Some experts don’t characterize MEMS devices as solid-state components because they have moving parts, and some LiDAR vendors have turned to phased arrays instead of MEMS.

“Different people take different approaches,” says Cadence’s Dennison. “Silicon photonics is an excellent fit for a problem like LiDAR, a light-based application like LiDAR. If you can use the photonics to manipulate the light, you’re already getting onto a solution that isn’t trying to keep up with the frequencies of light. It’s using light natively.”

Mixing MEMS with photonics and CMOS chips presents a co-design problem, he notes. “It’s blended technologies.”

No shortage of investors
As prospects for LiDAR increase, so does funding for this technology. Three of the leading vendors of LiDAR systems are all based in Silicon Valley – Velodyne LiDAR, Quanergy Systems, and Cepton Technologies. All have been expanding their operations in the past year.

While these companies are maturing and readying LiDAR systems for the big automotive manufacturers and their Tier 1 suppliers, they are being pursued by well-funded startups. Aurora Innovation just picked up $90 million in Series A funding, co-led by Greylock Partners and Index Ventures. May Mobility of Ann Arbor, Mich., received $11.5 million in seed funding from BMW i Ventures and Toyota AI Ventures. Seattle-based SEEVA Technologies got $2 million from Revolution’s Rise of the Rest Seed Fund and other investors. Nuro, which is developing a self-driving delivery vehicle, recently disclosed receiving $92 million in a Series A round from Banyan Capital and Greylock Partners. And LeddarTech of Quebec City, Quebec, Canada, last year raised $101 million in Series C funding led by Osram, joined by Delphi Automotive, Magneti Marelli, and Integrated Device Technology.

“We see the market as asking for two things,” says Anand Gopalan, CTO of San Jose, Calif.-based Velodyne, high-performance sensing for robotaxis and a smaller-form-factor sensor for ADAS applications. But he also sees industrial applications as a fast-growing market for LiDAR systems, along with drones and mapping.

“The mapping market continues to evolve and grow,” he says. “Our focus is shifting from simply providing high-definition maps to providing high-definition maps with a view of enabling autonomous driving. We continue to see that the intermapping market, having a 360° field of view combined with a really accurate LiDAR is pretty important, obviously, to take a good high-definition map. We continue to see a lot of growth in that space. People are finding a lot of interesting uses for LiDAR across the board, like area mapping. It’s exciting for LiDAR as a domain, in general, to see all the new applications. Definitely, in the ADAS space, LiDAR has become accepted as a piece of modality for most ADAS systems. Electric vehicle and ADAS programs around the world all are using LiDAR.”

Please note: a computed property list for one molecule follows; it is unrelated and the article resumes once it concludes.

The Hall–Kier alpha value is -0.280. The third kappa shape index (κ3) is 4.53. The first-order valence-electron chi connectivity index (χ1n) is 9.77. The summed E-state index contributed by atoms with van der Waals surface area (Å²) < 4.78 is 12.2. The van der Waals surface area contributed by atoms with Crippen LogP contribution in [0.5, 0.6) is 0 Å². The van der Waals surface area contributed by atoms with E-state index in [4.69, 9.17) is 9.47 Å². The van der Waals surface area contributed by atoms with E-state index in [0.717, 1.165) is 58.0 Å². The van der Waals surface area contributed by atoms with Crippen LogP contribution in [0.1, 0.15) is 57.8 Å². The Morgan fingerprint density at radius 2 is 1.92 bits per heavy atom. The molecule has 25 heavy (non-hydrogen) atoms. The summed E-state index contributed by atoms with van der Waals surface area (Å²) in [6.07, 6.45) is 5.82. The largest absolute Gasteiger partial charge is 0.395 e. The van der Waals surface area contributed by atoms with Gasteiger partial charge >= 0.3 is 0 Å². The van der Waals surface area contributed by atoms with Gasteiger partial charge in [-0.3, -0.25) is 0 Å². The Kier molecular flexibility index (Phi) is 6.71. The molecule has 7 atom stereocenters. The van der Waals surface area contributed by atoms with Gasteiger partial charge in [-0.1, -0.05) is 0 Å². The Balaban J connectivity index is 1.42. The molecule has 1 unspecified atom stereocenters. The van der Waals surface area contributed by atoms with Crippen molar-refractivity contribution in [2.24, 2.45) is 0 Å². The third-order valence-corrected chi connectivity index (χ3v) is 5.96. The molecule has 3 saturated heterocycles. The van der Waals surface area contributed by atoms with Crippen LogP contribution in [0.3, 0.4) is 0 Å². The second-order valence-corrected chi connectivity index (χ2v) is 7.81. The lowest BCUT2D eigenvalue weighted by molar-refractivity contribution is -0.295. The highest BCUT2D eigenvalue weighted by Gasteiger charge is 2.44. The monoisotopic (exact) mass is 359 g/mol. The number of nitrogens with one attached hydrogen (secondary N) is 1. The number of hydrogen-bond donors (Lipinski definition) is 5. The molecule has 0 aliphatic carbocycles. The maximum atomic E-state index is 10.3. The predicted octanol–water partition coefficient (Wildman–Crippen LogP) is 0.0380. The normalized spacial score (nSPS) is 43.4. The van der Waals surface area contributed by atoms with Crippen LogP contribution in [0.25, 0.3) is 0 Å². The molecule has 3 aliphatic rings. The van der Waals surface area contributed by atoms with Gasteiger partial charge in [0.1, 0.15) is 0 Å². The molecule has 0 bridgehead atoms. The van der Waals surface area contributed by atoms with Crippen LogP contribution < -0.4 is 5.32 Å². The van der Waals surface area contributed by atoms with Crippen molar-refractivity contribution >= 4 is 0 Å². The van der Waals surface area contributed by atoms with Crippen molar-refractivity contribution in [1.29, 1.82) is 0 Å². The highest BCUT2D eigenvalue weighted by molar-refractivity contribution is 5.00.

LiDAR is particularly useful when there is snow on the roadway, covering up the lane markings, making it difficult for computer vision to work.


Fig. 1: Velodyne’s LiDAR module. Source: Velodyne

One of the big challenges in developing automotive-grade LiDAR are the environmental issues, such as operating in temperatures of 105° C, and up to 150° C, along with conditions of -40° C, according to the Velodyne CTO. That will be critical for automotive applications, which in turn will drive other applications and capabilities.

“As you start seeing this first wave of LiDAR being deployed, you will also start seeing more and more smarts or intelligence being baked into these sensors – providing high levels of functionality, like localization or object tracking. The amount of compute in the LiDAR will also constantly increase. That’s the other domain where you will see more work,
more interesting products come out in the next couple of years, in the domain of embedding intelligence within the sensor,” Gopalan says.

Quanergy CEO Louay Eldada also is seeing a bump up in the LiDAR market. “Things are becoming real. It’s becoming easier to cut through the noise,” he says. “We are getting some large contracts in automotive security, industrial automation, as well as mapping, terrestrial and aerial mapping from drones.”

Quanergy builds solid-state LiDAR products, employing optical phase arrays. The goal is to get the price of a LiDAR system-on-a-chip device down to $100, according to Eldada. “LiDAR is the primary sensor you must have for Level 4. We want to support the automotive industry.”


Fig. 2: Quanergy’s solid state LiDAR sensor. Source: Quanergy.

There are an estimated 50 companies in the LiDAR business, and that field will be culled in the years to come. But in the short term, new companies are still cropping up. Cepton Technologies was established in 2016. Mark McCord, the startup’s vice president of engineering, says his team is working on longer-range sensors for automotive applications, and the company expects to turn out automotive-grade products in the second half of this year.

Wei Wei, Cepton’s director of business development, says of the 50 companies in the LiDAR market, less than five can deliver LiDAR systems with a range of 200 or more meters. He sees more carmakers coming out of the prototype stage with their most advanced vehicles by the end of this year.

Conclusion
The LiDAR market is still in a nascent stage, as far as automotive electronics are concerned. But the market for this technology is growing well beyond a single vertical market. Mapping has returned as an important application for LiDAR technology. The sensor’s use in drones and robots could be lucrative for some companies, as well.

Considering this technology was relatively obscure several years ago, that’s a big change. And as the price continues to drop, it will show up in even more applications. For LiDAR, the real growth phase is still to come.